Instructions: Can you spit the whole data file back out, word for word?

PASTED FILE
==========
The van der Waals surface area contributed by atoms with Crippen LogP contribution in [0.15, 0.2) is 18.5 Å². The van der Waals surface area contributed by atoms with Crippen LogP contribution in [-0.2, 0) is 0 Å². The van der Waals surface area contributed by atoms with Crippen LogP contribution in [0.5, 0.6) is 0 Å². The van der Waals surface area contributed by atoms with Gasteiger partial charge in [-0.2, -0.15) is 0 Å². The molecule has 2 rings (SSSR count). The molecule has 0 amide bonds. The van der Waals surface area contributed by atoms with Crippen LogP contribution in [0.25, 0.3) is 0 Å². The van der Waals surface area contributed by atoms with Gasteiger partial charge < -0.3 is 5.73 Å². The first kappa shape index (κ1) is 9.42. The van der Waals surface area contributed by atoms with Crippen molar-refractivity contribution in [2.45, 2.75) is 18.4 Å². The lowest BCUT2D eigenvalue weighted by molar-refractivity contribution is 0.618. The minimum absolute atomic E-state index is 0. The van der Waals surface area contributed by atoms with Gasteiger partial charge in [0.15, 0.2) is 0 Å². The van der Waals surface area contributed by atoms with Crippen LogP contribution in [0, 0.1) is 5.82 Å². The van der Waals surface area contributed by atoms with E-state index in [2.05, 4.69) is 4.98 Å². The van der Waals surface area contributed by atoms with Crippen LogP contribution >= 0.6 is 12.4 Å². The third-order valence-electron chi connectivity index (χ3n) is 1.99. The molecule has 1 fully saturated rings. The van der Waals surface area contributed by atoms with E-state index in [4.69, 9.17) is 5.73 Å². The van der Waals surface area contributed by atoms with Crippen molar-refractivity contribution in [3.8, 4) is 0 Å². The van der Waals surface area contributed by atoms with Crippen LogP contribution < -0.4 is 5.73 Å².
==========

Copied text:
The van der Waals surface area contributed by atoms with Crippen LogP contribution in [0.15, 0.2) is 18.5 Å². The van der Waals surface area contributed by atoms with Crippen LogP contribution in [-0.2, 0) is 0 Å². The van der Waals surface area contributed by atoms with Crippen LogP contribution in [0.5, 0.6) is 0 Å². The van der Waals surface area contributed by atoms with Gasteiger partial charge in [-0.2, -0.15) is 0 Å². The molecule has 2 rings (SSSR count). The molecule has 0 amide bonds. The van der Waals surface area contributed by atoms with Crippen LogP contribution in [0.25, 0.3) is 0 Å². The van der Waals surface area contributed by atoms with Gasteiger partial charge < -0.3 is 5.73 Å². The first kappa shape index (κ1) is 9.42. The van der Waals surface area contributed by atoms with Crippen molar-refractivity contribution in [2.45, 2.75) is 18.4 Å². The lowest BCUT2D eigenvalue weighted by molar-refractivity contribution is 0.618. The minimum absolute atomic E-state index is 0. The van der Waals surface area contributed by atoms with Gasteiger partial charge in [0.15, 0.2) is 0 Å². The van der Waals surface area contributed by atoms with Crippen LogP contribution in [0, 0.1) is 5.82 Å². The van der Waals surface area contributed by atoms with E-state index in [2.05, 4.69) is 4.98 Å². The van der Waals surface area contributed by atoms with Crippen LogP contribution >= 0.6 is 12.4 Å². The third-order valence-electron chi connectivity index (χ3n) is 1.99. The molecule has 1 fully saturated rings. The van der Waals surface area contributed by atoms with E-state index in [4.69, 9.17) is 5.73 Å². The van der Waals surface area contributed by atoms with Crippen molar-refractivity contribution in [3.8, 4) is 0 Å². The van der Waals surface area contributed by atoms with Crippen LogP contribution < -0.4 is 5.73 Å².